Argentina invaded the islands in 1982 but was repulsed by Britain. The 74-day war left about 904 military personnel and three civilian Falklanders dead but didn't end the territorial dispute.
Argentina plans to explore for oil near Falklands territorial waters as a challenge to the British-led campaign to find hydrocarbon resources. Most results of the deep-sea drilling have been disappointing, however.
Argentina mounted action against Falklands-bound shipping and took its territorial claim to international forums.
Support for the Argentine claim on the Falklands has figured at regional gatherings but hasn't drawn the kind of support that Argentine President Cristina Fernandez de Kirchner hopes to receive from Venezuelan President Hugo Chavez.
Chavez, sees the Falklands dispute as an opportunity to build pressure on countries, including Britain and the United States, he regards as skeptical of his Bolivarian revolution -- a mixture of populism and socialism.
Argentina is seeking to pump life into former Spanish-controlled YPF energy company after it nationalized the entity in a dispute with Spanish owner Repsol.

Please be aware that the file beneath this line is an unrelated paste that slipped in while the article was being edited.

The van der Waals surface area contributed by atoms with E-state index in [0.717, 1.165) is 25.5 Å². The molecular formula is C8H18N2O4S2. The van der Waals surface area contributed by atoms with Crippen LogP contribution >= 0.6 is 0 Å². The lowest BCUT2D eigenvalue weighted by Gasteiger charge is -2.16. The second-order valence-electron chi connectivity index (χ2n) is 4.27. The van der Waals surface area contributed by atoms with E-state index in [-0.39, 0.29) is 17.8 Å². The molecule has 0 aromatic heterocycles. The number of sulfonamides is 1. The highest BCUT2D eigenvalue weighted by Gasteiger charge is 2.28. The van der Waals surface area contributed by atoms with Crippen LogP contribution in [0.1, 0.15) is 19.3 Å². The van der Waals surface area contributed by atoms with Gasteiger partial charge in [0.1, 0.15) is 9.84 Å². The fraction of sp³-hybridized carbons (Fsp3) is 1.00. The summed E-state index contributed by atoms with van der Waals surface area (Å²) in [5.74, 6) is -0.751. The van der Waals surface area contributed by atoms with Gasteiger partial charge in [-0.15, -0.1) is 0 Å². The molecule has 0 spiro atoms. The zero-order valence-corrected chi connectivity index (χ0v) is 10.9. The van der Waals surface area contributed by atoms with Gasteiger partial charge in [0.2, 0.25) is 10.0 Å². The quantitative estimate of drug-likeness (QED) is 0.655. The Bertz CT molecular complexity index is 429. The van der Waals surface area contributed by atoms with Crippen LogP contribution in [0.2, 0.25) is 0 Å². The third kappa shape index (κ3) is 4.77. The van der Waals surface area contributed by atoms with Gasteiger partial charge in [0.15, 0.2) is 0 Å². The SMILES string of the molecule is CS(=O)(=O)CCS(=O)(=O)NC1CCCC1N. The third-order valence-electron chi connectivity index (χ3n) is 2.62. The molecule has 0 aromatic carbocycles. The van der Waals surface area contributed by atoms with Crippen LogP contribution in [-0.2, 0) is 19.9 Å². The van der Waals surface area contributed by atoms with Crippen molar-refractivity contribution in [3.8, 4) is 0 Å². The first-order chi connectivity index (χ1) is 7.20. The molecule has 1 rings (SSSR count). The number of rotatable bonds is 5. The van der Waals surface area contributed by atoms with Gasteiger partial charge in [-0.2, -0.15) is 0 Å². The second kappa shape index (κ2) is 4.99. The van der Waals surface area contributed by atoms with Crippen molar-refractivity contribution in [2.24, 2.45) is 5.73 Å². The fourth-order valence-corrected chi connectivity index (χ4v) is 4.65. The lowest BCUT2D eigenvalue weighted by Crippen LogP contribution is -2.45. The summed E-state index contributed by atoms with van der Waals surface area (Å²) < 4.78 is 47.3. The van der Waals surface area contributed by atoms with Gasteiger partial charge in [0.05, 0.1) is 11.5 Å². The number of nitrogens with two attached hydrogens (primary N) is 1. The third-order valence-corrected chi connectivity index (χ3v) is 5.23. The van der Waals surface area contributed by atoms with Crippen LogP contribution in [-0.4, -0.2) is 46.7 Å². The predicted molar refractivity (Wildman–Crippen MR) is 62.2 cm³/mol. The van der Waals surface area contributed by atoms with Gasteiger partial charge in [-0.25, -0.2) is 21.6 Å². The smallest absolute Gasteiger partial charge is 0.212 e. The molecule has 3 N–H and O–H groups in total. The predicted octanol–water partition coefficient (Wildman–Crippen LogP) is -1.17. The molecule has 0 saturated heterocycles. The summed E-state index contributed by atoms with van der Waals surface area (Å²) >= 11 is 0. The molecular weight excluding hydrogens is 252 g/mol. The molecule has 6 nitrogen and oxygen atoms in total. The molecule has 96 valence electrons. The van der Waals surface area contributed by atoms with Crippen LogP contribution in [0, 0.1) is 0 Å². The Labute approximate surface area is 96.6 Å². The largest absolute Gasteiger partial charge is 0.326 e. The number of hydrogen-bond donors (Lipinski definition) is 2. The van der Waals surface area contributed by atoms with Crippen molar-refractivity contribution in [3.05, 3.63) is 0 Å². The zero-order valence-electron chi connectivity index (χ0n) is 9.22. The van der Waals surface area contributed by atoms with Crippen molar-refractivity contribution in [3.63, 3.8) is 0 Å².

Repsol's warnings of retaliation against companies that collaborate with Argentina in the process of YPF confiscation have kept international investors from the nationalized firm.
Chavez ordered Venezuela's state oil company PDVSA to collaborate with YPF.
Senior Venezuelan oil executives confirmed they had received the instructions to help YPF, ignoring criticism that the country's own oil industry sector needed careful strategies for reversing stagnation caused by waves of nationalization.
PDVSA President Rafael Ramirez Carreno said the company would help YPF explore for hydrocarbons in the South Atlantic waters next to the Falklands.
"We talked about the need to explore for oil and gas in the Argentine territory and also offshore, in the areas next to the Malvinas Islands, but first we must analyze costs and timing," said Carreno in an interview with Pagina 12 newspaper.
Malvinas is Argentina's term for the Falkland Islands.
Of several offshore exploration programs, only one mounted by Rockhopper Exploration, a London-listed company, has reported good prospects for commercial quantity oil exploration.
Rockhopper Exploration and UK Premier oil recently announced a $1 billion partnership to develop hydrocarbons in the Sea Lion prospect, an offshore drilled region.
Venezuela has promised to be generous with energy technology transfer to Argentina.